Moselio Schaechter

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March 21, 2013

Pictures Considered #2. The E. coli Chromosome Caught in the Act of Replicating

By Elio

E. coli chromosome
A radioautograph of the E. coli chromosome in the act of bidirectional replication. The image shows a circular molecule with two “rabbit ears”, representing the newly replicated regions. E. coli DNA was labeled with tritium-labeled thymidine by growing the cells for two generations in the presence of this specific DNA precursor. Cairns had developed a method for depositing intact DNA molecules on a microscope slide, then covering it with a photographic emulsion. The slide was then stored in dark for two months to allow the tritium to decay and sensitize enough photographic grains to reveal patterns after photographic development, as seen in this radioautograph. The insert on the right corner of the image shows a tracing of the replicating chromosome, which is a circle nearly 1 mm long. From Cairns, J.P.: Cold Spring Harbor Symposia on Quantitative Biology 28:44, 1963.

We continue our series of images that have made a difference in microbiology. This one, published by John Cairns in 1963 has earned a most deserved place in textbooks and reviews. It shows a radioautograph of an intact E. coli chromosome in the act of replicating. From this image, Cairns concluded that the E. coli chromosome is:
  • a single piece of double stranded DNA, 700-900 μm long, and
  • circular.

These truths had been surmised from other, mainly indirect pieces of evidence. For instance, the idea that the genome consists of a single chromosome had already been inferred from the fact that only a single genetic linkage group could be found in E. coli. Its circular nature had been suspected because all the genes on the chromosome were circularly permuted. But this image gave these notions physical authenticity, ergo finality. Such important conclusions from one single picture!

In addition, by labeling the newly replicated DNA in the chromosome with a short pulse of tritiated thymidine, Cairns provided conclusive evidence for the bidirectionality of chromosome replication, with each of the two replicating forks containing one new and one old DNA strand.


As pointed out by Christoph Weigel and David Lane, I wrongly attributed to Cairns the evidence that the E. coli chromosome replicates bidirectionally. In fact, the definitive proof stems from a later elegant radioautographic study by Prescott and Kuempel and several equally convincing genetic experiments, e.g., by Masters and Broda. A regrettable memory lapse…..

Two grain tracks produced by E. coli chromosomes from cells labeled for 13 min with [3H]thymine, followed by labeling for 2.5 minutes with [3H]thymine and [3H]thymidine.  The numbers indicate the length of the grain tracks. Each track is produced by two daughter (sister) DNA duplexes. Source.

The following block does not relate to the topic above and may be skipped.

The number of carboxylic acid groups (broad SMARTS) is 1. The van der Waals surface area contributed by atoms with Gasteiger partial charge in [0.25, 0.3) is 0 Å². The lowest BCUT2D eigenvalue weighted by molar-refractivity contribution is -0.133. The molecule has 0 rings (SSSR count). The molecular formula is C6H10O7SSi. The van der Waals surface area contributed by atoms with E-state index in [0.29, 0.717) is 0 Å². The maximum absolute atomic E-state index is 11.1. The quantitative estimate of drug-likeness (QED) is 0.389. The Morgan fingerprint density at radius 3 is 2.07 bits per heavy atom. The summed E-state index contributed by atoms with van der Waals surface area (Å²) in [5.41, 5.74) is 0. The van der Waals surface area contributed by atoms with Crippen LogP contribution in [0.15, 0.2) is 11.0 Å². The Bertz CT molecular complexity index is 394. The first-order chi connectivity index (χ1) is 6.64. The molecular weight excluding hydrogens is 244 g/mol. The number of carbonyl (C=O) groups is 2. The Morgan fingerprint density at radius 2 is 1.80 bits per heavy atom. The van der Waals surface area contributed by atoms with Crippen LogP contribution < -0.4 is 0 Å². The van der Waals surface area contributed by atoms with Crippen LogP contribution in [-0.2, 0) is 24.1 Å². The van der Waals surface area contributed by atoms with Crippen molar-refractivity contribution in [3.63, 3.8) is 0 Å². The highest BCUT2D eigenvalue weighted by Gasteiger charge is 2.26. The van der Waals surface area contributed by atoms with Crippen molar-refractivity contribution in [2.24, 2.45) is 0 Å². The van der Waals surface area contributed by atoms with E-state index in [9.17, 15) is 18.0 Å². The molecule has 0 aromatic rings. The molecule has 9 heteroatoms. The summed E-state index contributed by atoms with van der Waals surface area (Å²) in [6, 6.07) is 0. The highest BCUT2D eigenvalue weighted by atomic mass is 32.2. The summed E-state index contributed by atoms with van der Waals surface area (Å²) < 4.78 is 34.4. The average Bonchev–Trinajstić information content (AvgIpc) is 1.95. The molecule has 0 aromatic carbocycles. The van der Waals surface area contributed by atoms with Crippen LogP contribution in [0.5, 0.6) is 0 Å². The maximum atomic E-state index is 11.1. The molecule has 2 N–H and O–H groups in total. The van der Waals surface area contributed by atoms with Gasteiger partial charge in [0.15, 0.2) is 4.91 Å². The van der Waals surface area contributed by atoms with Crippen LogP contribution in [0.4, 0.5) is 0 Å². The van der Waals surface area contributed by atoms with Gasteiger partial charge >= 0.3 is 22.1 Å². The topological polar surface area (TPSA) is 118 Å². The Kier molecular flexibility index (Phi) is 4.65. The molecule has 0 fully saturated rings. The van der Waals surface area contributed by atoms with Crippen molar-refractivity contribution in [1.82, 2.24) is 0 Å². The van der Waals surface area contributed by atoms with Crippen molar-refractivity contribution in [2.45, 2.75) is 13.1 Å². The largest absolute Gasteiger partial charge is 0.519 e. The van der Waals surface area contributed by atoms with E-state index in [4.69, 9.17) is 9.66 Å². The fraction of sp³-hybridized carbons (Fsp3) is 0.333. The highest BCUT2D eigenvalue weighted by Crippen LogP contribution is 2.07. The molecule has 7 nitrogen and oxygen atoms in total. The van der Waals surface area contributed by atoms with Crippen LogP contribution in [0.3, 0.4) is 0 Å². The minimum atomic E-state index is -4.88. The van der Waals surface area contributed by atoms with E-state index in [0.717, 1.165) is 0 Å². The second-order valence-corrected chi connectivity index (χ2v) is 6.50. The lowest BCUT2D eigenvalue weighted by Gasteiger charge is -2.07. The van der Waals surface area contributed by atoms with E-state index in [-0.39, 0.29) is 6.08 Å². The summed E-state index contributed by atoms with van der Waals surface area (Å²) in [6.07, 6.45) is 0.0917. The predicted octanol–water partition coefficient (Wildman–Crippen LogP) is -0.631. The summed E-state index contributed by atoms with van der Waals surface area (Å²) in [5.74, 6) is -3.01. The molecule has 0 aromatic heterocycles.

Elio - and your correspondents - you are right in saying this should be taught. It is an excellent example of how pre-conceptions lead to faulty conclusions. The molecule and its circularity are beyond dispute of course, but Cairns concluded on the basis of grain density that it was replicating unidirectionally from point X. A moment's contemplation of the interpretative diagram shows that it misrepresents the radioautogram and makes no sense in terms of replication either. In fact the molecule shown was from cells labelled uniformly (two generations, if memory serves); the real demonstration of bidirectionality was the Prescott & Kuempel paper, and at the same time Masters & Broda who used a different cunning technique.

You mention in the last paragraph of your piece on the Cairns autoradiogram the proof for bidirectional replication. The autoradiograms shown in the Prescott & Kuempel (1972) paper are not as iconic but if you-by chance-had this picture in mind when stating "In addition, by labeling the newly replicated DNA in the chromosome..." please post the reference.

Christoph Weigel

Elio replies:

Yes, I had that in mind. The reference is: Prescott DM and Kuempel PL. Bidirectional replication of the chromosome of Escherichia coli. PNAS 69:2842-45, 1972. At:

I wonder if anyone has made a picture that clear but with multiple sets of replication forks coming off of the new origins.

Using pulses of tritiated thymidine is such a powerful and straightforward technique that can produce such elegant data, its amazing that so few people use it anymore.

Elio replies,
For an old timer like myself, this is but one of the elegant techniques that were used in the past and that are nearly forgotten. I'm tempted to keep a list. So thanks for bringing this up.

Oh, and the best part? After students "get" it, you get to remind them of the dangers of "colicentricity": that not all bacteria have a single, circular chromosome! Variation rules!

Elio replies to both Mark's comments.

You made toe excellent points. I'm glad someone (you) is carrying the banner.

You know, Elio, this photograph isn't even taught any more in freshman biology. And it should be, because Cairns' imagery really shows how replication forks proceed in a clear and visual way. Oh well. At least---thanks to Small Things Considered---my students will see it!

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